Overview of the Writing Process

Six Stages of the Writing Process

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Writing can be daunting for many students. There are so many aspects to writing: coming up with good ideas, using good grammar and spelling, making the writing interesting, staying on topic, and so on. Trying to juggle all of these can be frustrating. Looking at writing as a process rather than a simple action helps writers focus on one task at a time. By breaking a writing task into separate activities, writers can focus their attention, avoid distraction, and write successfully. In this way writers can avoid frustration, despair--and the garbage pail of crumpled pages.

Writing process means breaking a writing assignment into separate functions, each with its own purpose and goal. In general, writers have to choose a subject (and reason for writing about it), find details to support their subject, organize their materials, revise for effectiveness, edit the language, and proofread and format the final version of the writing.


Try to sit down, put pen to paper, and write without making any mistakes. You'll end up hating writing, and you will be very frustrated. Prewriting takes the stress out of beginning a writing project by letting a writer scribble away without worrying about "perfection." Prewriting recognizes that writers need to think about their topic before beginning. Sometimes it's necessary to do some research, if the subject of a paper is unfamiliar. And even for the familiar subject, it helps writers to sort through their ideas or memories.

Anything that a writer does to prepare for writing that involves gathering details and ideas is prewriting. Talking with a friend about a writing assignment, brainstorming a list of details, freewriting to see what the writer already knows, reading and talking notes from sources--these are just some of the ways a writer prewrites.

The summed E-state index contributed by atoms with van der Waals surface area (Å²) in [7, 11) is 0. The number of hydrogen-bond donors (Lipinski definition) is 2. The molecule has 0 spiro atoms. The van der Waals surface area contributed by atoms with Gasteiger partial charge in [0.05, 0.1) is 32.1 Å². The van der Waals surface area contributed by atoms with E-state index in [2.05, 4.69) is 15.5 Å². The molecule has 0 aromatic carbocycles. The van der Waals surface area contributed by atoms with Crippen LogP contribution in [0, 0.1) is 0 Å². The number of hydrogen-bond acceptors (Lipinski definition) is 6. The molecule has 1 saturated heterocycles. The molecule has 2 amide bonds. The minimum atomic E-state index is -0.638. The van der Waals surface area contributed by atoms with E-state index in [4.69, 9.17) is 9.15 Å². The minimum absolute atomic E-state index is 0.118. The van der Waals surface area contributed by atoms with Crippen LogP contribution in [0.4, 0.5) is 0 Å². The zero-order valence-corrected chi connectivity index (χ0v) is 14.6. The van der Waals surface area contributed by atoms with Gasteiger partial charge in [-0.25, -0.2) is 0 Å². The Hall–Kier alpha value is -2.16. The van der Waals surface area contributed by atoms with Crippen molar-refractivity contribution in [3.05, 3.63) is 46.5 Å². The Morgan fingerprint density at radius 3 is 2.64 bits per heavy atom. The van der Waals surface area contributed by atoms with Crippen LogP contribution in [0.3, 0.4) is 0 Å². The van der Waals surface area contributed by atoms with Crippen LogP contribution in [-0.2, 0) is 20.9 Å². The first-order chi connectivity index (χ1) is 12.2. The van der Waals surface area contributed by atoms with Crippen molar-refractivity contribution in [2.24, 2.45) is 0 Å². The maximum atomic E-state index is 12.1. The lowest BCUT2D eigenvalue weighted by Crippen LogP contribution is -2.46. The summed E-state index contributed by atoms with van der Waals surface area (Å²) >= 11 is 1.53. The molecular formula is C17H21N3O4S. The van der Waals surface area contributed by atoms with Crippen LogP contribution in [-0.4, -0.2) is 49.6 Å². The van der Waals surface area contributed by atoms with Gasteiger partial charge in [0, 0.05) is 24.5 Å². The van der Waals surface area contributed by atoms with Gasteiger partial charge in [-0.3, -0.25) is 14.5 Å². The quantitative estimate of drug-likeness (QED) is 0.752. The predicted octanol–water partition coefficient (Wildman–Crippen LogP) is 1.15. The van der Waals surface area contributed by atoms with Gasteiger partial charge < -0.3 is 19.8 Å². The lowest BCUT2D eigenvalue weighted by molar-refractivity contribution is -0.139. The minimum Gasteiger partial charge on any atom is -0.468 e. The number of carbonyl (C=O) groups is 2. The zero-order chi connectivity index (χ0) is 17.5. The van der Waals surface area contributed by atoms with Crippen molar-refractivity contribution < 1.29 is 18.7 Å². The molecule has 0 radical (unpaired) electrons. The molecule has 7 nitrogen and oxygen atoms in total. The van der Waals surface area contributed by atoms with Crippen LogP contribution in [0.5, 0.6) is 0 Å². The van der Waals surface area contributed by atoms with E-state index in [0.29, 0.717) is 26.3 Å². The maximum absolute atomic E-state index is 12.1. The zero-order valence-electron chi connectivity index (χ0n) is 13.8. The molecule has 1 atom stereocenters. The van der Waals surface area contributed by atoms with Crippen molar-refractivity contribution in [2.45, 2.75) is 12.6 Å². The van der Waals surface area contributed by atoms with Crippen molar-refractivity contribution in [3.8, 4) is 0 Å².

And this isn't just wasted effort--although sometimes it can feel that way. All of the stumbling around, false starts, scribbled notes that a writer does to get started are like a dog trying to pick up a scent--necessary in order to nose out the trail to be followed.


Sooner or later, writers have to start pulling together all of the ideas and details discovered during prewriting and make some sense out of the mess. The drafting stage of prewriting involves sorting through the morass of materials the writer has gathered and selecting those things which will best help the writer develop the central idea he or she has decided on. The key during this stage of the writing process is to get the big picture and support it with enough details to feel convincing.

Some writers do this by writing an actual draft of the paper. Others create a scratch outline. Sometimes the writer's choice depends on the anticipated length and complexity or genre (kind) of the final version of the paper. For a research paper, the writer may first put together a scratch outline and then complete a first draft of the paper. In any case, the writer's goal is a rough sketch of the finished product committed to paper or a computer file (rather than floating in the writer's mind).


The real work of writing is rewriting. This is the stage where writers bring all of their critical abilities to bear. During rewriting, writers strive to flesh out the rough sketch made during the drafting stage, give it shape, dimension, and depth. Foremost in the writer's mind is the audience for the finished work. During this stage writers strive to go beyond making sense to themselves and aim to see the writing from the mind of their audience. Every paragraph, every sentence, every word, every element of punctuation is scrutinized. In general, the rewriting process involves revision, re-seeing the paper as a whole from the perspective of the anticipated audience; editing, revising the language for effectiveness; and proofreading for correct punctuation, spelling, and other elements of document format.

©2002-3, Bill Stifler